The microtaper was fabricated using a heat and stretch technique specifically adapted to the hybrid configuration. It involved the use of an AsSe fiber that was assembled at CorActive HighTech from high-purity glass using double-crucible process . The 7 μm core was made from As39Se61 and the 170 μm cladding was made from an AsSe glass with slightly reduced As content, leading to a numerical aperture of NA = 0.2. Linear and nonlinear absorption coefficients of this fiber were α = 0.23 m−1 and α 2 = 2.5 × 10−12 m/W, respectively [3,8]. The AsSe fiber was pre-stretched to reduce the core diameter down to 5.6 μm and ensure single-mode propagation. The uniform waist section of the pre-stretched fiber was cleaved, inserted into a PMMA cylinder with internal/external diameter of 230/1000 μm, butt-coupled and secured to standard silica fibers using UV cured epoxy. The assembly was heated at 160°C to uniformly collapse the polymer rod over the modified chalcogenide fiber.
With this uniform perform, the temperature was then raised to 190°C and the assembly was stretched adiabatically until the AsSe wire section of the hybrid microtaper reached the target diameter. Two samples are reported in this paper. Hybrid microtaper #1 was stretched down until the wire section reached a length of 7.0 cm, the AsSe wire then had a diameter of 1.8 μm whereas the polymer diameter was 5.4 μm. Figure 3 shows a microscope picture of the hybrid microtaper #1. For hybrid microtaper #2, the length of the wire section was 9.7 cm, the AsSe wire had a diameter of 0.8 μm whereas the polymer diameter was 2.4 μm. In both samples, the polymer diameter was sufficiently large to allow handling of the hybrid microtaper without damage.
Figure 4 shows the setup used to characterize the linear and nonlinear properties of the samples. A mode-locked laser sent pulses of 330 fs full-width at half-maximum at a repetition rate of 20 MHz and at a central wavelength of λ = 1552.4 nm. The power from the pulses was then adjusted using a variable attenuator and an in-line power meter before injection in the microtaper. The peak power reaching the AsSe wire section of the microtaper could be varied up to a maximum of 50 W. Light from the microtaper output was sent to an optical spectrum analyzer and a powermeter.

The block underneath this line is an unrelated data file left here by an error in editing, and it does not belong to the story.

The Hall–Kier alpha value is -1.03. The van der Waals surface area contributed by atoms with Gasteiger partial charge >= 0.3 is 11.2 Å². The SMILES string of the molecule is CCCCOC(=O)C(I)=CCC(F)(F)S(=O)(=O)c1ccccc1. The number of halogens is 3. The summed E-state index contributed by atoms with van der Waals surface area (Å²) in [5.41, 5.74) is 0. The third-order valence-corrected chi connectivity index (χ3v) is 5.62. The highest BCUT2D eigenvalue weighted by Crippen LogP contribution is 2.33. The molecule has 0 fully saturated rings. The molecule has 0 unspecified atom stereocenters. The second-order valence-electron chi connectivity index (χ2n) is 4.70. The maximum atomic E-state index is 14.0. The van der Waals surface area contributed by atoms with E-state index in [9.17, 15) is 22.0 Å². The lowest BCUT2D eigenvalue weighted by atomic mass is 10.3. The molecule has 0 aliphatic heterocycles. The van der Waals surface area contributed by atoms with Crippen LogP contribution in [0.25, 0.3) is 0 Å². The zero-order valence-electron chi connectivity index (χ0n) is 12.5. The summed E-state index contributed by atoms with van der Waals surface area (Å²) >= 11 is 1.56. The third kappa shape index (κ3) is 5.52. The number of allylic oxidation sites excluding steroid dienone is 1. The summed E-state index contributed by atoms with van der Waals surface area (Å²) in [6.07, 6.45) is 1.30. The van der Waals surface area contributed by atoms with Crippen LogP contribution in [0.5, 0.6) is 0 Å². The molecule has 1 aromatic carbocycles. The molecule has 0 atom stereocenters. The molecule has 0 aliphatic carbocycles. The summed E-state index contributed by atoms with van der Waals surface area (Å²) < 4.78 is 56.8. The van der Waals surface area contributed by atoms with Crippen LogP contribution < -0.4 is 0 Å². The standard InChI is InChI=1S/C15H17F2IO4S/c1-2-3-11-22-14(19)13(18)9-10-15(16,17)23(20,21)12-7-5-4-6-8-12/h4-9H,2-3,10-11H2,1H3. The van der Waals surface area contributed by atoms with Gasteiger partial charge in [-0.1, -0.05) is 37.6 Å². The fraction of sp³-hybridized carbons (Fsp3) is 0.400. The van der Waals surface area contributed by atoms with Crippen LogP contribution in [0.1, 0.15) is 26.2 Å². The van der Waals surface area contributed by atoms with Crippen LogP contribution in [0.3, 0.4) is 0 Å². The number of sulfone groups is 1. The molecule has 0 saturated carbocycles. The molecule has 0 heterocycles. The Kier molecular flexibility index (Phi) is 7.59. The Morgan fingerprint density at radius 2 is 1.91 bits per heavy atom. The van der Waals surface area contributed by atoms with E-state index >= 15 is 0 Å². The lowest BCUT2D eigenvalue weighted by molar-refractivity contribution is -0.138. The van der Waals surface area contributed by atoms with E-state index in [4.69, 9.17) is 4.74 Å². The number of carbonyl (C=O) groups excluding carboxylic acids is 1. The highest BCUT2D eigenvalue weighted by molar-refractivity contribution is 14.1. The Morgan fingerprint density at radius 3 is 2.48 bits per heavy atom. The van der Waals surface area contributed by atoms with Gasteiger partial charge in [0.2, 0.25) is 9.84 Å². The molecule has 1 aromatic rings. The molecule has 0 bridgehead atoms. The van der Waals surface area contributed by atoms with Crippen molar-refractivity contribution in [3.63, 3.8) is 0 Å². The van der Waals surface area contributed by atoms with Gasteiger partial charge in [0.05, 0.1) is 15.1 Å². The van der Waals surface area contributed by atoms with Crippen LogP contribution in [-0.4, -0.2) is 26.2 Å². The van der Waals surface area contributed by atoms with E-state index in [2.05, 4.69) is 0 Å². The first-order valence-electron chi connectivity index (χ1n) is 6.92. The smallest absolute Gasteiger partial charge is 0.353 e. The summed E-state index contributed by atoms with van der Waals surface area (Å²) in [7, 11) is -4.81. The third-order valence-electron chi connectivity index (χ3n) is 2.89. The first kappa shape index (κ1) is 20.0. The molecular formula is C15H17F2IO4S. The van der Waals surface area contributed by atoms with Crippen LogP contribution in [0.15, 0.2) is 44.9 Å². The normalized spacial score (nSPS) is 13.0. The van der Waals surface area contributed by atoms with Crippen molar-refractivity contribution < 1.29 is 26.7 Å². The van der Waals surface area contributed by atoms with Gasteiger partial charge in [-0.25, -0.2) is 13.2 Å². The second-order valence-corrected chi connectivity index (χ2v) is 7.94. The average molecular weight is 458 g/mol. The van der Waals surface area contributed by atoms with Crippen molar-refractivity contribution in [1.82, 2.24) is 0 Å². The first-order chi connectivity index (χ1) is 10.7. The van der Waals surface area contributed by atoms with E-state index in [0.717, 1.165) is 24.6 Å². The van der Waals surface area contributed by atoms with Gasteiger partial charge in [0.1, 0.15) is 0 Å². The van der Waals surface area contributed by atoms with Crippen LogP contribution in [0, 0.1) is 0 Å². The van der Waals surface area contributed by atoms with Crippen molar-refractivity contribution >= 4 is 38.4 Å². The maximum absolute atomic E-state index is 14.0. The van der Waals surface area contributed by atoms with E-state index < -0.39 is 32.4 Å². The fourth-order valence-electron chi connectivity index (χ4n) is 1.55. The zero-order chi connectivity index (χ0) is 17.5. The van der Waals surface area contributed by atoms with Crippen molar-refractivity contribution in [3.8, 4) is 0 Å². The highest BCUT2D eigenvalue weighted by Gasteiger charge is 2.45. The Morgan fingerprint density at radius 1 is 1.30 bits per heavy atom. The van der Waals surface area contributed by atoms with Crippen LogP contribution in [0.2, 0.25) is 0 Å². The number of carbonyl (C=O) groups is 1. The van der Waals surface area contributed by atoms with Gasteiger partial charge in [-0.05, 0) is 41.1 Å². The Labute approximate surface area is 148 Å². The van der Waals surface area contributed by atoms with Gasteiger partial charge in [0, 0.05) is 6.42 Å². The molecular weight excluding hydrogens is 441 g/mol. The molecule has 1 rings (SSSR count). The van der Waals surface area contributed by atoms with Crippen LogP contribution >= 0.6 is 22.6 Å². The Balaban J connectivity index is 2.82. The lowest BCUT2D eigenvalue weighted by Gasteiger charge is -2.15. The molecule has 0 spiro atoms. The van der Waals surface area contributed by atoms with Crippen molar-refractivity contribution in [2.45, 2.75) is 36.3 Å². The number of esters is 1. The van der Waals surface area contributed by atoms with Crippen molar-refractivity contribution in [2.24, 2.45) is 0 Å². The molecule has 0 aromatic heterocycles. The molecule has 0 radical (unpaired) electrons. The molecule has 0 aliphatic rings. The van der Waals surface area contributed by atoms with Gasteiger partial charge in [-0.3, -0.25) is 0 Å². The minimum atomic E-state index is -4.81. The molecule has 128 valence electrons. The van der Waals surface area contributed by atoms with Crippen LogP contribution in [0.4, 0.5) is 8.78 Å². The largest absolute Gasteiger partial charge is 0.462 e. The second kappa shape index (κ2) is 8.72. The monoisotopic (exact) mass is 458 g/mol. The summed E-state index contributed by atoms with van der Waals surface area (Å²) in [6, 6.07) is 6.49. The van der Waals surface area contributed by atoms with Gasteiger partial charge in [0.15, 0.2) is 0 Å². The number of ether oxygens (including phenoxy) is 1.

4. Results and discussion
Figure 5 shows the optical spectrum of pulses at increasing peak power levels at the output of the hybrid microtaper #1. The split-step Fourier method is used to fit the experimental data with a good agreement and lead to γ wire = 22 W−1m−1, Aeff = 1.4 μm2, Dc = −950 ps/nm-km (β 2 = 1210 ps2/km), β 3 = 2.2 ps3/km. In the wire section of this microtaper, ~100% of the power is propagating in the AsSe wire and no significant fraction in the PMMA, thus leading to a linear attenuation coefficient of α dB hybrid = 0.0085 dB/cm. The value provided for γ wire represents the value in the wire section of the microtaper, where 93% of the nonlinear phase-shift accumulates. The 7% remaining is accumulated in the transition regions of the microtaper near the wire section.
Figure 6 shows the output spectra of the hybrid microtaper #2. In this case, a supercontinuum is being observed with a 20 dB spectral width greater than 500 nm. The split-step Fourier method with γ wire = 133 W−1m−1, Dc = −160 ps/nm-km (β 2 = 205 ps2/km), β 3 = 3.8 ps3/km, Aeff = 0.34 μm2 and a loss of α dB hybrid = 0.018 dB/cm are used to simulate pulse propagation in the microtaper as shown in Fig. 7 .
Measuring the linear losses of both samples above led to 10.5 and 12 dB, respectively. The device loss before and after stretching were equal and thus we conclude that the mode compression/dilatation at the input/output transition sections of the microtaper are adiabatic. The loss induced at each facet is inferred by comparing the nonlinear spectral broadening taken with the signal propagating in either direction in the device.